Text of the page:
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Australia Will Be Nearly Completely Cashless In Three Years, New Research Shows

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Australia Will Be Nearly Completely Cashless In Three Years, New Research Shows

The days of trying to find some coins for the parking meter or cash for a tip at a restaurant could be numbered.

New research suggests Australia could become nearly a completely cashless society within the next three years.

Fintech company FIS has estimated in its sixth annual Global Payments Report that physical cash could be a thing of the past for pretty much everyone.

Around 8.3 per cent of point-of-sale transactions last year were done using cash, however FIS reckons this will be reduced to around 2.1. per cent by 2024.

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It's no surprise that cash was used limitedly in 2020 considering everyone was told that it could be an easy method of spreading the coronavirus.

Credit: vagawi (Flickr)
Credit: vagawi (Flickr)

Australia is already moving towards the cashless future as the global average for using physical money was around 20.5 per cent.

"COVID-19 is accelerating the pace of cash's decline faster than even the most bullish projections," the report states.

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"The pandemic accelerated the decline of cash by over three years, exceeding in 2020 our previous projection for 2023."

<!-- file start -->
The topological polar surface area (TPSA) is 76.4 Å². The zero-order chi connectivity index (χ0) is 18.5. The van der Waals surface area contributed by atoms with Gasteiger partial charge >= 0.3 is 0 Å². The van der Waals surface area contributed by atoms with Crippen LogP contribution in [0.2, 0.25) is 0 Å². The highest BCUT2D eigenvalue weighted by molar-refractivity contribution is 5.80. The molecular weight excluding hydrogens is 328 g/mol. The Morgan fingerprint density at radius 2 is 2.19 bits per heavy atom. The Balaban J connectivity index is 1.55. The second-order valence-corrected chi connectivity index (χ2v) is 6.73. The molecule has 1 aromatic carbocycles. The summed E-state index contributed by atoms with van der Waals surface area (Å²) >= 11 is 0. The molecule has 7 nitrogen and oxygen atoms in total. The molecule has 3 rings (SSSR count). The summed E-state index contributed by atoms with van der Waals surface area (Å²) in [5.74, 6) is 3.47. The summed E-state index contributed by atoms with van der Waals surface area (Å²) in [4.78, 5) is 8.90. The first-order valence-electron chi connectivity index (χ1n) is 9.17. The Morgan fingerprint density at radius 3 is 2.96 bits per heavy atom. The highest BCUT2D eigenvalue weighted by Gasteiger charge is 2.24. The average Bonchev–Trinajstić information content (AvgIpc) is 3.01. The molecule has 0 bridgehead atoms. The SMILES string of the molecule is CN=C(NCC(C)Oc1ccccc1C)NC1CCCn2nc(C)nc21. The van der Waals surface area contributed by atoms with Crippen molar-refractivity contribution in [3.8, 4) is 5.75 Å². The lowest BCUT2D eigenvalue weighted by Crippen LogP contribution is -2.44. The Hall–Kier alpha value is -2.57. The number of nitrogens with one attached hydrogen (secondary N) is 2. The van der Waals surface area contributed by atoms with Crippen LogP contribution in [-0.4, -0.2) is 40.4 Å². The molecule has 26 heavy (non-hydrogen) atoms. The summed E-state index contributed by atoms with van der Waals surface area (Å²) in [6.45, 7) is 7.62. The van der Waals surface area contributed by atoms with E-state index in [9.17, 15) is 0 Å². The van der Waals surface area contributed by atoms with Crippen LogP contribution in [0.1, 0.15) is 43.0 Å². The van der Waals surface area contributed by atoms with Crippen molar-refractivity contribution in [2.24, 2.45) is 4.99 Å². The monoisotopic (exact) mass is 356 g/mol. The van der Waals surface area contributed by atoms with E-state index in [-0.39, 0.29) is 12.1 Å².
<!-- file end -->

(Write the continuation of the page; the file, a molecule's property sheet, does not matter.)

If the predictions are right, then Australia would be the fourth most cashless society in the world, behind Sweden, Denmark and Hong Kong.

The move would certainly be a massive win for taxation authorities.

The Australian Tax Office said earlier this week cash deals between businesses are costing the community up to $50 billion in unpaid taxes.

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Credit: Pixabay
Credit: Pixabay

Phil Pomford, General Manager APAC, Worldpay Merchant Solutions at FIS, said: "Australian consumers are ushering in a new dawn of commerce as they embrace modern ways to pay, consume and engage with businesses.

"As Australia heads towards a predominantly cashless payments market, we must focus on financial inclusion. Important parts of the economy continue to rely on cash, such as charity donations and restaurant tip jars.

"Further, fintechs and regulators need to collaborate to build new frameworks that allow for this rapid shift and use technology to boost financial inclusion for underserved communities."

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Of course you can't make society become cashless; there will still be notes and coins produced en masse every year and it plays a good role in our community.

However, when it comes to the simple tap-n-go, it's easier, faster and doesn't require anything more than a rectangle of plastic.

Featured Image Credit: Pixabay

Topics: Australia

Stewart Perrie
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